PhilosoPhactor: The Stoics
Philosophy On A Porch
This is the second in a five part series in which I have selected five
ancient schools of philosophy, each as a modern archetype for the philosophies you’ll find among people. Within these five I see a patternwork still in
evidence in the world of mankind. These are five schools whose maxims are
well known, each attempting to instruct us how to live a good life.
You may not know the source, and the maxim may have evolved into
many forms, or just an idea, but the principles are well soaked into so
called western cultures. It is not just that we find some of our ideas similar, in these schools we see our philosophical great grandfathers and mothers. My understanding, relativistic, is that each works best in specific conditions.
(by pyrrho for publishing jointly at MLW and DocuDharma)
As with most of these schools I’ll cover, the name of the school has come
to have a common modern meaning. If it’s fair or not is for someone else to
decide, as a skeptic I’m a bit biased but it seems to me the modern meaning of “stoic” get’s at the meaning of the original school better
than the Epicureans got with “epicurean”. An ancient stoic would have less objection to being called stoic in modern terms than and ancient Epicurean would being called an epicurean in the modern sense, which would offend them.
I will be using the print version of the Oxford “Dictionary of
Philosophy” to refresh myself for this series.
Links offered above may or may not have been referenced to research this
post. I may or may not believe their assertions or have been exposed to them,
but they are given to ease further your direct research should you like. I
give my own impressions of the topics within, please form your own
impressions if you are at all interested in the topics, mine include my own
simplifications and interpretations. I try to present them fairly, clearly,
but I am a skeptic myself, a relativist with opinions on all these schools,
and a tendency to eschew the doctrinaire side of each of these schools,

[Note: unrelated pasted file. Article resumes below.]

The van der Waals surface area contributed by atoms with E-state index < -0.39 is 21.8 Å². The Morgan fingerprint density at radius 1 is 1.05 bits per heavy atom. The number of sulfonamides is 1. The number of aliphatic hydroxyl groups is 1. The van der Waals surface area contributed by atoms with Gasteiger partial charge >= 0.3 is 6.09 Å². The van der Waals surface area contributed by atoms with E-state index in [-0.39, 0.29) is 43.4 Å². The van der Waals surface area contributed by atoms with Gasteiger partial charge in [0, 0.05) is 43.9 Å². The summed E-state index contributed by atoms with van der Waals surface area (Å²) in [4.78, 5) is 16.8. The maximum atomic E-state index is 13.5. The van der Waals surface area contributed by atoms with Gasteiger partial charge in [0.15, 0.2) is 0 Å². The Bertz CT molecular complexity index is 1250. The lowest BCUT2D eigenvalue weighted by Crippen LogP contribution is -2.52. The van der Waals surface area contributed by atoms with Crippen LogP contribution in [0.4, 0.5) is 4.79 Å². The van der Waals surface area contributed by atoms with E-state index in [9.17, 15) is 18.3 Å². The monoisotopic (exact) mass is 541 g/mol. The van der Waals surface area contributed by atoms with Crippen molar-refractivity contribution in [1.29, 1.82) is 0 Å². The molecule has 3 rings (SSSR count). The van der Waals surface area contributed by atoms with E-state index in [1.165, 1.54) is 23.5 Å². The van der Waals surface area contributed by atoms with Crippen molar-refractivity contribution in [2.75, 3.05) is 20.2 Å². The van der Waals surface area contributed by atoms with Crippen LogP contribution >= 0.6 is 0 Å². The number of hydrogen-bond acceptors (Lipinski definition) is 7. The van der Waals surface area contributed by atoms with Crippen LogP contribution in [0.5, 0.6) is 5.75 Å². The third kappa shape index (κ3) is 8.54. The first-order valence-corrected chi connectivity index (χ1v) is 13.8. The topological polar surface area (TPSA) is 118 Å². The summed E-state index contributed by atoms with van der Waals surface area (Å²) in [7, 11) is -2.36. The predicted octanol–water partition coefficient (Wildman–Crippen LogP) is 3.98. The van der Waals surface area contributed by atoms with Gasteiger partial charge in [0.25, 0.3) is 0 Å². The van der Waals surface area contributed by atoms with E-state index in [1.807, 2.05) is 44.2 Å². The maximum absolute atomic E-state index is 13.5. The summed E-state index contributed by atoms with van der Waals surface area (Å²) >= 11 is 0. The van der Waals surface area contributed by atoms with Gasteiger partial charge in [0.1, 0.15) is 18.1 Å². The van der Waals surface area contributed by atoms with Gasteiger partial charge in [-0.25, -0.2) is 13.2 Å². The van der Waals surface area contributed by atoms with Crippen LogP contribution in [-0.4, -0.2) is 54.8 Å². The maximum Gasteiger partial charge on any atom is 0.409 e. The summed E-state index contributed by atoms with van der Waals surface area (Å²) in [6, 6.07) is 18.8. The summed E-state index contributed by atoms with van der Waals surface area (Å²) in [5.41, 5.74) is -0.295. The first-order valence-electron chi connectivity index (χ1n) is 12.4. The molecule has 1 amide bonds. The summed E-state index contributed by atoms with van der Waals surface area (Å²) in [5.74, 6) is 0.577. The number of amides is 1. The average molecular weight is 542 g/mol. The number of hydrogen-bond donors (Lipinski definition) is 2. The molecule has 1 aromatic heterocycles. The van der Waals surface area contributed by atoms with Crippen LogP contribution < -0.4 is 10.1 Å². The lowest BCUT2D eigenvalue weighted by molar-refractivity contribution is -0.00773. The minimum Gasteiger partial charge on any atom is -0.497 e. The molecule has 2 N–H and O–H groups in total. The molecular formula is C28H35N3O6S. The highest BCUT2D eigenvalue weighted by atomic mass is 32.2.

myself, and tend to seek and emphasize the reusable tools each has to
To be stoic is to be resolute in the face of adversity, to uphold virtue, usualy in a traditional sense of virtue. One
thing about the name, and the school, which reflects back on Epicurus’ false
reputation is that the Stoics are named after the Place where Zeno of Citium
taught, the Stoa Poikile, the Painted Porch, rather than after Zeno of
Citium. As a result, and due to a long life of the school, the stoic philosophy
various stages and had a chance to become something different from Zeno’s
philosophy. If it was a refinement or blurring is a matter of interpretation but whatever Epicurus’ self-described followers believed, his philosophy remains
a particular thing attached to his original thinking in spite of how it might be used as an excuse for
indulgence. In contrast to that, and also as a major
contemporary opponent of Epicureanism, Stoicism comes to represent a spirit. It becomes an approach, and that approach was traditionalism. That the world is knowable turns easilly into a belief that it is known, that the our leaders are the right leaders, that our traditions are not random, but sublimely reasonable.
Frankly, the Stoics are conservative in my book, but in moderation, and as such still have
some sage advice. Indeed, I often notice the stoic in the principled conservative, as the source of their misalignment with the Republican party, just a soul seeking a no nonsense strong will, sympathetic to tradition, and accepting the hardness of life as a given. Whomever you are, aometimes you have to be stoic, you ought to be. Sometimes
you owe it to someone, to civil rights, for example, and you have to stand
bravely against something hard. Sometimes such resolve requires philosophy, a philosophy where
virtue is a higher value than practicality… than fear, where hardship is a given and the mind spends no time railing against the unfairness of it all. Alternately, sometimes life is
hard, and the practical thing is in fact the stoic approach, “Don’t Panic”… and the Stoic philosophy is fairly
good at facing such natural adversity. The Stoics are
traditionalists, and take comfort in the certainty tradition offers.
If you want the details of such exchanges of control over the Stoic school and its teachings,
check out the links to the right. The final stages are dominated by an era of
“Roman Stoicism” and this philosophy represents a kind of more chaste Roman
than one might imagine from reading Gaius Petronius.
The Stoics ended up over time favoring a lot of conventional wisdom of the
sort that believes in the rules. They believe in order, it is both a
criticism and compliment to say they make apathy a virtue. I for one have more
sympathy with apathy as a value than traditionalism. Zeno held
that only living virtuously had value, all else was “indifferent”. This is
potentially the philosophy of a hardy soul. The term stoic isn’t quite fair
to that model because it implies something more resolute and less tender… so remember
the stoic of real virtue and endurance can be the noble political activist. Being
too rigid, too stoic, can be a vice when times are good, but when there is an
emergency, and a cousin has broken his leg on a family camping trip miles
from help, the family turns to the stoic members to bear their burdens and carry them through.
Stoicism is a very familiar philosophy, it can be going down with the ship with
dignity, or just as a way to endure winter without
the sort of panic and drama that besets the, well, less stoic. I’ll be honest,
appeal to me in nearly as pleasant ways as Epicureanism…
Below more technical details about the Stoics.